"* * * Thus, a municipality is not an insurer of the safety of pedestrians. It must keep the sidewalks reasonably safe, but the maintaining of them in perfect condition is not necessary. To render it liable in damages the defect complained of must be dangerous or calculated to cause injury. Defects in sidewalks that are not in the nature of traps, or from which danger cannot reasonably be anticipated, provide no actionable negligence. Such ways of passage are intended for public use, of course, and a pedestrian is entitled to assume that they are not dangerous. Further, he is not required to constantly observe the surface of the walk or to exercise the care that would be necessary in traversing a jungle. However, he cannot be completely oblivious of its condition; he must exercise ordinary care when using it, having in mind the well recognized fact that throughout every city of any size in this state there exist irregularities in the walkways brought about by natural causes such as rains, expansion, soil erosion and tree roots.

"For determining what is a dangerous defect in a sidewalk (that which renders the municipality responsible in damages to a pedestrian injured as a consequence thereof) there is no fixed rule; the facts and surrounding circumstances of each particular case control. The test usually applied, however, requires an answer to the question of whether or not the walk was maintained in a reasonably safe condition for persons exercising ordinary care and prudence."

In the petition here, as before shown, the offending sidewalk's defect is described as a dangerous and somewhat sizable depression containing broken concrete and uneven shells. Whether this condition was such as to be easily observable by persons using the walk and exercising ordinary care and prudence does not clearly appear. If the depression was not thus subject to easy detection, as well might have been the case in view of the alleged contents thereof, it was a defect from which danger could reasonably be anticipated and one calculated to cause injury—the kind for which the municipality would be responsible in damages. A determination of that issue, however, can occur only after the introduction of evidence respecting it.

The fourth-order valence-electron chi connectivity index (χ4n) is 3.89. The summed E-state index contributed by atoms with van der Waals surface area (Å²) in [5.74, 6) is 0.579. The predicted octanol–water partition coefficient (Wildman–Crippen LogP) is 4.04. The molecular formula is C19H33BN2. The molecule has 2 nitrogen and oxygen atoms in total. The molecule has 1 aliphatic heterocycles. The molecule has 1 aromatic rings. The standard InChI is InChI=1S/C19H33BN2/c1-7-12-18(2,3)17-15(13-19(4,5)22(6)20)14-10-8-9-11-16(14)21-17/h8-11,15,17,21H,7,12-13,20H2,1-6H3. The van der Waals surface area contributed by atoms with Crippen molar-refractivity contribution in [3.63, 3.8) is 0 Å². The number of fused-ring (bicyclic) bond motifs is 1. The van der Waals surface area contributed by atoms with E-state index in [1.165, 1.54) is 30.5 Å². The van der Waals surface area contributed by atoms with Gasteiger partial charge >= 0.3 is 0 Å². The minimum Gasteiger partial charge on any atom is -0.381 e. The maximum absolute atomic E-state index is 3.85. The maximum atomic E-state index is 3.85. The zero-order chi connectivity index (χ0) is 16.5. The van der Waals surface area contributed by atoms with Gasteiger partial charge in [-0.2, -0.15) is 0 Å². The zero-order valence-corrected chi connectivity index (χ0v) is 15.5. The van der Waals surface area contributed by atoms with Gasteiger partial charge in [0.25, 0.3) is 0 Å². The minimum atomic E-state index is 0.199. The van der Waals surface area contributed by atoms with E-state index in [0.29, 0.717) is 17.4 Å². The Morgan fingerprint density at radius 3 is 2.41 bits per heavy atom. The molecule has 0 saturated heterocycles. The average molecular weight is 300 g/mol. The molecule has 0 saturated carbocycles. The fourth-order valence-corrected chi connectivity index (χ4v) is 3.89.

The next question for consideration, and one not free of difficulty, concerns the liability of the Orleans Capitol Stores, Inc., as well as of its insurer, under the allegations of plaintiff's petition. Generally an abutting property owner (such as is the Store) is not liable for injuries sustained as a result of a defect in the adjoining sidewalk or street. Betz v. Limingi, 46 La.Ann. 1113, 15 So. 385; James v. St. Charles Hotel Company, 145 La. 1004, 83 So. 222; McGurk v. City of Shreveport et al., La.App., 191 So. 553; Thomason v. Dan Cohen Company et al., La.App., 7 So.2d 396; Cummings v. Henninger, 28 Ariz. 373, 236 P. 701, 41 A.L.R. 212. To this general rule there is an exception, however, it being that the abutting owner is responsible where the defect is created or caused by him. Dillon Municipal Corporations, 5th Edition, Volume 4, Sections 1704 and 1825, states both as follows:

Section 1704.—"* * * The abutting owner is not bound to keep the sidewalk in repair unless by virtue of the requirement of a statute, and is not responsible to travellers for defects therein not caused by himself. * * *"

Section 1725.—"No person, not even the adjoining owner, whether the fee of the street be in himself or in the public, has the right to do any act which renders the use of the street hazardous or less secure than it was left by the municipal authorities. Whoever does so, whether by excavations made in the sidewalk by the abutter, or by unsafe hatchways left therein, or by opening, or leaving open, an area-way in the pavement, or by undermining the street or sidewalk, or by placing unauthorized obstructions thereon, which make the use of the street unsafe or less secure, is guilty of a nuisance, and is liable to any person who, using due care, sustains any special injury therefrom; * * *."

Elliott on Roads and Streets, 4th Edition, Volume 2, Sections 899 and 900, uses substantially the same verbiage in setting forth the general rule and its exception.